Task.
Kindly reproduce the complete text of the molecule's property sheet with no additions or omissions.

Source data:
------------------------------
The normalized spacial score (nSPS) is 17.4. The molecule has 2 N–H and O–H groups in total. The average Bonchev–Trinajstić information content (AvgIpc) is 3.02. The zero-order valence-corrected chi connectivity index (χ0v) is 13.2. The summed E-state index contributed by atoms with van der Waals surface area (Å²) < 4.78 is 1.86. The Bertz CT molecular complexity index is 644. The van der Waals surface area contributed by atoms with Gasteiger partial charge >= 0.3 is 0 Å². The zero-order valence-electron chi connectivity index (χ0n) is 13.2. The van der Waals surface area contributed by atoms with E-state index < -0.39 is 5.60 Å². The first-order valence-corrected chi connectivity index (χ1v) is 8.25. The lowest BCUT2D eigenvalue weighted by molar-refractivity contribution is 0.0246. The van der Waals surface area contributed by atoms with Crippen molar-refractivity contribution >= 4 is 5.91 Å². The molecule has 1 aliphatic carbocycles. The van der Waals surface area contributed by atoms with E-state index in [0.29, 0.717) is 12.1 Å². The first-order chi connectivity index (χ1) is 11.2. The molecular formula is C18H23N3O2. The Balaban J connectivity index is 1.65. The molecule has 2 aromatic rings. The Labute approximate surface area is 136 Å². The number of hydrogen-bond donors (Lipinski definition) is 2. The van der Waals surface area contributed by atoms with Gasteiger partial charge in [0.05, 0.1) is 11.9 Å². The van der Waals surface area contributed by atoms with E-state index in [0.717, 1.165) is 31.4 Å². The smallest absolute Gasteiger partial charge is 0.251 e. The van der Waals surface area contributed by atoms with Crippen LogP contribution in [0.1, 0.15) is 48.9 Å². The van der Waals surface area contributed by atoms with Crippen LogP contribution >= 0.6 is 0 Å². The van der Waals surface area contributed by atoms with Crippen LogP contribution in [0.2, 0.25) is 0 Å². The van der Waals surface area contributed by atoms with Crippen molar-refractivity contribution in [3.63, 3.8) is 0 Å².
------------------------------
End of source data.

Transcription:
The normalized spacial score (nSPS) is 17.4. The molecule has 2 N–H and O–H groups in total. The average Bonchev–Trinajstić information content (AvgIpc) is 3.02. The zero-order valence-corrected chi connectivity index (χ0v) is 13.2. The summed E-state index contributed by atoms with van der Waals surface area (Å²) < 4.78 is 1.86. The Bertz CT molecular complexity index is 644. The van der Waals surface area contributed by atoms with Gasteiger partial charge >= 0.3 is 0 Å². The zero-order valence-electron chi connectivity index (χ0n) is 13.2. The van der Waals surface area contributed by atoms with E-state index < -0.39 is 5.60 Å². The first-order valence-corrected chi connectivity index (χ1v) is 8.25. The lowest BCUT2D eigenvalue weighted by molar-refractivity contribution is 0.0246. The van der Waals surface area contributed by atoms with Crippen molar-refractivity contribution >= 4 is 5.91 Å². The molecule has 1 aliphatic carbocycles. The van der Waals surface area contributed by atoms with E-state index in [0.29, 0.717) is 12.1 Å². The first-order chi connectivity index (χ1) is 11.2. The molecular formula is C18H23N3O2. The Balaban J connectivity index is 1.65. The molecule has 2 aromatic rings. The Labute approximate surface area is 136 Å². The number of hydrogen-bond donors (Lipinski definition) is 2. The van der Waals surface area contributed by atoms with Gasteiger partial charge in [0.05, 0.1) is 11.9 Å². The van der Waals surface area contributed by atoms with E-state index in [0.717, 1.165) is 31.4 Å². The smallest absolute Gasteiger partial charge is 0.251 e. The van der Waals surface area contributed by atoms with Crippen LogP contribution in [0.1, 0.15) is 48.9 Å². The van der Waals surface area contributed by atoms with Crippen LogP contribution >= 0.6 is 0 Å². The van der Waals surface area contributed by atoms with Crippen LogP contribution in [0.2, 0.25) is 0 Å². The van der Waals surface area contributed by atoms with Crippen molar-refractivity contribution in [3.63, 3.8) is 0 Å².